Recently, Jon Stewart found himself in the unenviable position of having people questioning whether or not he’s a racist. The truth is, he had nobody to blame but himself because, employing an accent unheard since the days of “Amos ‘n’ Andy,” he mocked Herman Cain.
I’m proud to say that I wasn’t one of those who questioned him. That’s because I believed the answer was self-evident. He’s a liberal, after all. Therefore, he promotes affirmative action, proving that, like the political party to which he pledges allegiance, he regards blacks as mentally inferior, incapable of competing academically with Caucasians and Asians. If that’s not racism, what is?
The better question is whether Jon Stewart (Jonathan Lebowitz in an earlier life) is a comedian. That, after all, is how people like himself, Joy Behar, Bill Maher and Michael Moore always identify themselves when confronted by an intelligent conservative. How many times have we heard Stewart and friends insist, “I’m not some political pundit, I’m just a comedian”? By which they mean, they don’t have to tell the truth or stick to the facts. But in that case, isn’t it at least their responsibility to be funny?
All I ever get from Mr. Stewart and his stable of writers are lame insults directed at conservatives, followed by a great deal of bad mugging on his part. That invariably leads to gales of hysterical laughter from his juvenile audience, but all of us who grew up on sitcoms have long grown accustomed to canned laughter.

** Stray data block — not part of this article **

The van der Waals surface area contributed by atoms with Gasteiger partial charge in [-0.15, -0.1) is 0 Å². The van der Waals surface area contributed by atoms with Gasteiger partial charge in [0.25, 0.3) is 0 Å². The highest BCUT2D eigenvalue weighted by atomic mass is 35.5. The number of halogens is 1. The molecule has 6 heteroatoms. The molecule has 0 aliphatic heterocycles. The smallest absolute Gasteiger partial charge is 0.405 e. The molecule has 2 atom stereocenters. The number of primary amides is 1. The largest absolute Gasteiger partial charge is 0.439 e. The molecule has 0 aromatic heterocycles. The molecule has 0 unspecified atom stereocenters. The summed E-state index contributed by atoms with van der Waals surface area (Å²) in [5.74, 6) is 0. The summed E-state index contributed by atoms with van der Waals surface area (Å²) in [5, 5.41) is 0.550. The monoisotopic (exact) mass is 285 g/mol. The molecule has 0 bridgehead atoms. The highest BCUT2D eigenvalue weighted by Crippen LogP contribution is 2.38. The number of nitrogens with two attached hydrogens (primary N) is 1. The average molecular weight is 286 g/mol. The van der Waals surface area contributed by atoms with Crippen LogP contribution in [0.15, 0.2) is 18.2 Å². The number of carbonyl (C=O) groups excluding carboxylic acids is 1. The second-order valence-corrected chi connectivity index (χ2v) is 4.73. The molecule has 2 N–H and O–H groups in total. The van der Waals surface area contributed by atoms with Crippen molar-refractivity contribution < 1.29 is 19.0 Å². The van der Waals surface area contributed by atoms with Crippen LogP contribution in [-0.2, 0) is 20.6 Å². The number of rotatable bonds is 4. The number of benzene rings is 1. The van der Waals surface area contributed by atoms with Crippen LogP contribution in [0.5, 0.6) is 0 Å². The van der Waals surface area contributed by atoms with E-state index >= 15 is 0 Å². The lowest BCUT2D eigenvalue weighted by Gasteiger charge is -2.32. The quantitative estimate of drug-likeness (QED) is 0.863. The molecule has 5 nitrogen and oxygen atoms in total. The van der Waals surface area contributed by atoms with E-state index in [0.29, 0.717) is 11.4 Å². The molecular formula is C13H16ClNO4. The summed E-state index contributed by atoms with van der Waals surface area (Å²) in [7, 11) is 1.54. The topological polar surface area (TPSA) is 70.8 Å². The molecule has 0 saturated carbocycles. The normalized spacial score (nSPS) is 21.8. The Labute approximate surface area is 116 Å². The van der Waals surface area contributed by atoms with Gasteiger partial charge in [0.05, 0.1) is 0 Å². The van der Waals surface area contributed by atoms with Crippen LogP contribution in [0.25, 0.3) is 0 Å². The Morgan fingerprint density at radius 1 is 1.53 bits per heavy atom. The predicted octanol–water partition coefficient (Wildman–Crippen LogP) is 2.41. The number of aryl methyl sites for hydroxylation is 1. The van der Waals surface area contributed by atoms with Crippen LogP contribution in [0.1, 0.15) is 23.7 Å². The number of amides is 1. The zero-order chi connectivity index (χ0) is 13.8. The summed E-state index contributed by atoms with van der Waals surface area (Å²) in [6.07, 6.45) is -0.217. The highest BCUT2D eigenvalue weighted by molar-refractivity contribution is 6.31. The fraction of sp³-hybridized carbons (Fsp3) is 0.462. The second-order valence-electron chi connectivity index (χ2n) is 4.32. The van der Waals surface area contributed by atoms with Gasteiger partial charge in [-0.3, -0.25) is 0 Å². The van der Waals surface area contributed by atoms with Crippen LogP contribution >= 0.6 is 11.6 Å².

Frankly, when I hear the nits cackling over some inanity uttered by Stewart, Behar or Maher, it helps me to understand how it is that people wind up electing the likes of Obama, Pelosi and Reid. Whoever it was who said that people get the leaders they deserve was right on the money.
When left-wing louts can divert legitimate criticism by insisting they’re comedians, I’m surprised it hasn’t occurred to people like Schumer, Boxer, Waxman, Durbin and Barney Frank to fend off attacks by reminding us that they’re just a bunch of clowns.
Finally, I believe that most people, including liberals, are aware that the road to success more often than not consists of getting the appropriate education, avoiding drug use and being raised in a two-parent home. And while it’s true that some people manage to prosper in spite of being raised by a single parent, it’s not the optimum situation.
Predictably, in the majority of cases, people who wind up in the gutter or prison come from broken homes, are high-school dropouts and regard drugs as the permanent solution to temporary problems. The exceptions to the rule are those men who, no matter how ideal their upbringing, somehow wind up being the governor of Illinois or the president of the Teamsters. Over the past 50 years, there is hardly one of them who hasn’t wound up, like Rod Blagojevich, trading in his gray pinstripes for prison stripes.
I can’t help thinking that it would save us all a lot of time, trouble and expense if these schmucks went directly from the swearing-in ceremony to signing-in at Joliet.